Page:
Bake can't handle column name containing ':'?

My MariaDB doesn’t seem to have a problem with column names containing a ‘:’.

Using the bake-command doesn’t show any problems either.

But when trying to use the baked controller, there’s a database-error.

The hint is: If you are using SQL keywords as table column names, you can enable identifier quoting for your database connection in config/app.php.

Can imagine the ‘:’ is somewhere interfering with the SQL, but the section on identifier-quoting, can’t figure out if that’s the problem.

What will be the way to get things working?

If its an option, restructure the table and remove the special character. Its a little disturbing its there in the first place!

Otherwise, if that’s no option, you’re probably up for hand writing the controller, entity, table and templates - as I doubt anyone will be jumping to fix the bake command to handle a colon.

I would definitely recommend you to follow the CakePHP naming conventions according to how tables and columns should be named.

Only if you follow these CakePHP and the Bake Plugin can do 100% of their magic and help you as much as possible.
If you can’t change that you will have to manually adjust your baked files to what is present in the database since bake expects you to follow the convention.

Ok, it’s good to know bake can’t handle these. So I don’t have to look for some changes in configs etc.

Database contains data about fatty acids, the ‘:’ is just part of their name.

IMHO there’s nothing written about what characters not to use in column names …

Well its generally good practice to not contain special characters in databases, tables, index, columns, aliases, views etc. at least in MySQL.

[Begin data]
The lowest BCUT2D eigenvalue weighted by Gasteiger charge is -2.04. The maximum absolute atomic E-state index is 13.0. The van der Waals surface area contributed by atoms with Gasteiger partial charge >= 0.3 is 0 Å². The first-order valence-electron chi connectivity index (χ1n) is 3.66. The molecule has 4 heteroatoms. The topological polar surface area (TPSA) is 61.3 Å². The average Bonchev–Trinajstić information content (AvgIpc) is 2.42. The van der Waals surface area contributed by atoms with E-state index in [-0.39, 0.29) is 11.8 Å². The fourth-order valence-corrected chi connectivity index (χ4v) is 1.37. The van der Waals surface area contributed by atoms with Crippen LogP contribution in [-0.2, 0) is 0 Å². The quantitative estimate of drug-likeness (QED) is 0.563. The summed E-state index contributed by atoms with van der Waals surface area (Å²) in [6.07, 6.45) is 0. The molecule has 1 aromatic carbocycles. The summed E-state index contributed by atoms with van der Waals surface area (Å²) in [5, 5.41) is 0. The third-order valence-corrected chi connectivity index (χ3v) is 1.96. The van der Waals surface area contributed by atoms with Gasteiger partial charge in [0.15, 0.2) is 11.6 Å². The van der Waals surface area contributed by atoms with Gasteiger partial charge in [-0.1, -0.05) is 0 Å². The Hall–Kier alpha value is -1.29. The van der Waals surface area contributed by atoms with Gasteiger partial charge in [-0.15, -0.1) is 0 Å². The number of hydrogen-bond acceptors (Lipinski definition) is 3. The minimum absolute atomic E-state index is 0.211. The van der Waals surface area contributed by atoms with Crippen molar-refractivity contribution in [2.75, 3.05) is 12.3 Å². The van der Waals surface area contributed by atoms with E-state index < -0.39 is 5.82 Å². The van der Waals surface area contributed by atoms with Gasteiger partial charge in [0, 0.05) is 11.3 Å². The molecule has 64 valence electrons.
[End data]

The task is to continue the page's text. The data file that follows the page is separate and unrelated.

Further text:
See MySQL :: MySQL 5.6 Reference Manual :: 9.2 Schema Object Names

An identifier may be quoted or unquoted. If an identifier contains special characters or is a reserved word, you must quote it whenever you refer to it.

Permitted characters in unquoted identifiers:

  • ASCII: [0-9,a-z,A-Z$_] (basic Latin letters, digits 0-9, dollar, underscore)

It could be that this is different for your used DBMS but it just (as you have seen) creates unforseen problems.

You can enable that for your Datasource via setting that flag in your config to true

If you overwrite that via your app_local.php then add that key=>value to that files datasource.

But also as the comment says its not recommended to do so if you can avoid it because escaping all the identifiers for every query decreases the performance

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Don’t have database error anymore, so the original hint cakephp gave was correct:

So, it seemed that configuration would solve the problem after all, but …

now bake is giving me a problem within a view:

<td><?= $this->Number->format($individual->data_1) ?></td>
<td><?= $this->Number->format($individual->data_2) ?></td>
<td><?= $this->Number->format($individual->data:3) ?></td>

The ‘:’ is off course giving a syntax error now: unexpected ‘:’, expecting ‘)’

Do you still have a column with a : in the name there, or did you fail to re-bake after updating your schema?

Well first of all thank you for showing us a special case where the provided logic of the bake plugin breaks.
We are currently in the process to give a better warning/error if someone tries to bake files based upon such a database schema.
See change validateNames logic to prevent special chars in column names by LordSimal · Pull Request #806 · cakephp/bake · GitHub

But we are unfortunately not going to change/support your usecase since it goes against the way cakephp works. Sorry :sweat_smile:

All I can say is that you should instead replace all your : with _ in your column names, rebake all the files and you will have a better time

If you can and do restructure, before you do anything else (after the restructure) run this command: -
bin/cake cache clear_all
and save yourself a world of hair-pulling!

In the past I already had my part of hair-pulling on the caches, don’t think they’re the issue here.

On my testbed, the shown example, I restructured back and forth etc., and the results stay consistent.

In this case I still have the ‘:’ in the name.

On second thoughts, the bake doesn’t seem the problem, it outputs the right code as far as my little knowledge goes.